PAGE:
Cycling was once the sole domain of Europe but at this year's more than 20 nationalities, from Kazahkstan to South Africa, are represented.
But one nation in recent years, albeit courtesy of one individual, has dominated the race where it matters - in terms of Tour de France wins.
The United States has walked off with the yellow jersey on 10 of the last 21 occasions - seven courtesy of Lance Armstrong and three in the late 80s and early 90s through Greg Lemond.
US RIDERS AT THE TOUR
Lance Armstrong (Discovery)
George Hincapie (Discovery)
Christopher Horner (Saunier)
Bobby Julich (CSC)
Floyd Landis (Phonak)
Levi Leipheimer (G'steiner)
Fred Rodriguez (D-Lotto)
Guido Trenti (Quicktep)
David Zabriskie (CSC)
But the American dominance of 2005 is not solely about Armstrong, with three men from across the Atlantic finishing in the top 10 of the race and nine in total in the peloton.
Armstrong is one of three team leaders at the Tour: his former team-mate Floyd Landis is the joint team boss at Phonak, while another past lieutenant Levi Leipheimer is sharing the honours at Gerolsteiner.
Armstrong sees the upward turn in American cycling as little more than "a phase, but a good phase at that".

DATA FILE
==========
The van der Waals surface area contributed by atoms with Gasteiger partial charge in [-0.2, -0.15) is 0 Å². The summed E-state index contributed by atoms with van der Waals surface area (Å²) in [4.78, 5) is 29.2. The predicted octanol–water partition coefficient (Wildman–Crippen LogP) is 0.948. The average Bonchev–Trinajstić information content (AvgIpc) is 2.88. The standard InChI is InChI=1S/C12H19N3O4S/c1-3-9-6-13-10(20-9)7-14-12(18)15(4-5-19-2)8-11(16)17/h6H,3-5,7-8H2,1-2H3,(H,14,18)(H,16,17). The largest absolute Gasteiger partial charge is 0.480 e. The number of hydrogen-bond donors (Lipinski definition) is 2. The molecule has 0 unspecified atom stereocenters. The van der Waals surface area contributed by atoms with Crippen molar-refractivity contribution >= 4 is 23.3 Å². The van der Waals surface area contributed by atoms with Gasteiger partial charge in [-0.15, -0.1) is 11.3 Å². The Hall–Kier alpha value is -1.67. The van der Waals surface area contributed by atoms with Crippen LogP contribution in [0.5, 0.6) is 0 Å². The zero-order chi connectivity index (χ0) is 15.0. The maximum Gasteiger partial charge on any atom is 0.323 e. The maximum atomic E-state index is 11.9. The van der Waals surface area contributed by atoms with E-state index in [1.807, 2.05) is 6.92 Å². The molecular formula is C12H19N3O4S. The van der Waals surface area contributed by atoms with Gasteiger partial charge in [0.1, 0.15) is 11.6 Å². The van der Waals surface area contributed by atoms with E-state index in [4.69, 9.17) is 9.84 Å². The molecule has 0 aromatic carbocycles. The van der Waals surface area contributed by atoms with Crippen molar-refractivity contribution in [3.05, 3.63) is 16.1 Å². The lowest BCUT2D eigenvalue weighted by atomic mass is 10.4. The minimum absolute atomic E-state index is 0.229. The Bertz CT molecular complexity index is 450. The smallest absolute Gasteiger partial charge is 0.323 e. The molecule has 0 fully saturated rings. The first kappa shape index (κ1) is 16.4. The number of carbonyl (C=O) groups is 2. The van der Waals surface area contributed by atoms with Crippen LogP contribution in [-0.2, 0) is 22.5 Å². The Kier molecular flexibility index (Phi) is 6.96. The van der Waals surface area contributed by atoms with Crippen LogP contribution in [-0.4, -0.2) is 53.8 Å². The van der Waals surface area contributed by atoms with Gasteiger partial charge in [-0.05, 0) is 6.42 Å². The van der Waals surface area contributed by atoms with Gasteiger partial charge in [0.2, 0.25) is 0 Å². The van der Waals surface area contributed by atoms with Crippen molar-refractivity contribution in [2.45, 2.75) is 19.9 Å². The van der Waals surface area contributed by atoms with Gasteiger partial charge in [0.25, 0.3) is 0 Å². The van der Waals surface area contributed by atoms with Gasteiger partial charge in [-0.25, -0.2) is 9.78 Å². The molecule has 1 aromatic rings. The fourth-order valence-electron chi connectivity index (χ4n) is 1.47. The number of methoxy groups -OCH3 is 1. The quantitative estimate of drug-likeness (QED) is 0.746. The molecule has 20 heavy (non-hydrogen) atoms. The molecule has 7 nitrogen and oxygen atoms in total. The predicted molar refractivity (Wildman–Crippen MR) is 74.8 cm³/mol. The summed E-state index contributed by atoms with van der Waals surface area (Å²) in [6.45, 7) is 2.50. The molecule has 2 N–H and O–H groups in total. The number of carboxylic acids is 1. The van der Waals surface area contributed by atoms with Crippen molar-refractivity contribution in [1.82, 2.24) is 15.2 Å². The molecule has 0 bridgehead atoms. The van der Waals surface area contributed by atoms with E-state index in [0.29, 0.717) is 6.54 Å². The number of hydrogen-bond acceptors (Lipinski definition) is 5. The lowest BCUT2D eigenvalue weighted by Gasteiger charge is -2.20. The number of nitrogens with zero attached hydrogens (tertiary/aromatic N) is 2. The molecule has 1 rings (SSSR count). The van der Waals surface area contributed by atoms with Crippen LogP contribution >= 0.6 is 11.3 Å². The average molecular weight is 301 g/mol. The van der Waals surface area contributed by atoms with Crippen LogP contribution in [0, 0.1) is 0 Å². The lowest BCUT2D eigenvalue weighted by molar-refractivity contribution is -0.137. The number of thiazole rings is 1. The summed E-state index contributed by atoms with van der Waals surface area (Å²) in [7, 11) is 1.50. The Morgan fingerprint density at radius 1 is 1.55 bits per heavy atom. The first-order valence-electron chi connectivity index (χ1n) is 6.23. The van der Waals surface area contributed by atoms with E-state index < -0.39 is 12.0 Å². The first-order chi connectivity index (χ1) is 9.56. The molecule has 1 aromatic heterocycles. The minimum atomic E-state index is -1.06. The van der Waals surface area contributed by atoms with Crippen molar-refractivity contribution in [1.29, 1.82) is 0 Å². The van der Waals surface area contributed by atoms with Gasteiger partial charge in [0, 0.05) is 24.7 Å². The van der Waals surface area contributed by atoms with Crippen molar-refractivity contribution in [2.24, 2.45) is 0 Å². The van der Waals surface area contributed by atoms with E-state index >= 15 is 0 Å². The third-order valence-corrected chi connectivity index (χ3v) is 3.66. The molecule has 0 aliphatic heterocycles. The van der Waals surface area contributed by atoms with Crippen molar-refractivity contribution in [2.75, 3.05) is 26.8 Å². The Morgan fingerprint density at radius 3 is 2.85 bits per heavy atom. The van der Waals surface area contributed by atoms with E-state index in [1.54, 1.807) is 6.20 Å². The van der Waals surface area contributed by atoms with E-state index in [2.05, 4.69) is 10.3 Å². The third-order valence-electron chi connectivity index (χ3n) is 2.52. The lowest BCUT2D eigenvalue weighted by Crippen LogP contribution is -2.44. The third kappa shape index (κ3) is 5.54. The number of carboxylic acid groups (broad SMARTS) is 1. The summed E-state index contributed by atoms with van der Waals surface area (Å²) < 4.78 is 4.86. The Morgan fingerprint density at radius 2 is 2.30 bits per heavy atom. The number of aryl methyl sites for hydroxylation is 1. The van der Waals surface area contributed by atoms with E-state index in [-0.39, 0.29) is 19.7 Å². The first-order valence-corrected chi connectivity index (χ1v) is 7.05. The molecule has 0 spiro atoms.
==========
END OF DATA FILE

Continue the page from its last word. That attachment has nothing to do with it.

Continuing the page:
He explained: "I remember when I was younger we had the likes of Greg Lemond and Andy Hampsten going for it in the general classification among other riders.
"But as these things happen, there was a slight slump afterwards for whatever reason. Thankfully we seem to be hitting another high now, and there are a few guys realising their potential and going out there."
Landis, who switched to Phonak after three years with Armstrong at US Postal, argues that "slump" and "high" are not necessarily the right words.
"There's always been American riders in the race," Landis told BBC Sport, "well for a long time anyway.
"It just now seems there are more high-quality American riders. And by that I mean riders who are able to push it for the overall win."
The 31-year-old Leipheimer admits to being inspired by Lemond's first win in 1986 and the way in which he stopped Bernard Hinault from winning a sixth Tour in the process.
"That was the first time cycling really got into the American psyche," recalled the Gerolsteiner rider. "I was just a 12-year-old kid.
"The bizarreness of this hideous cycling competition captured people's imaginations even more when he won it back to back in 1989 and 1990. Then it all went nuts with Lance."
Leipheimer hopes the US public will be further inspired by what Armstrong can do this year and by what he and Landis can also do this time and in future Tours.
"It's nice to think what you're doing can inspire kids back home," said Leipheimer, "and I'm sure it does. We've got to keep on doing it to avoid the sort of slump Lance talked of."
The rest of Europe, far too used to American and, in particular Armstrong, domination, will be hopeful another Stateside slump is just around the corner.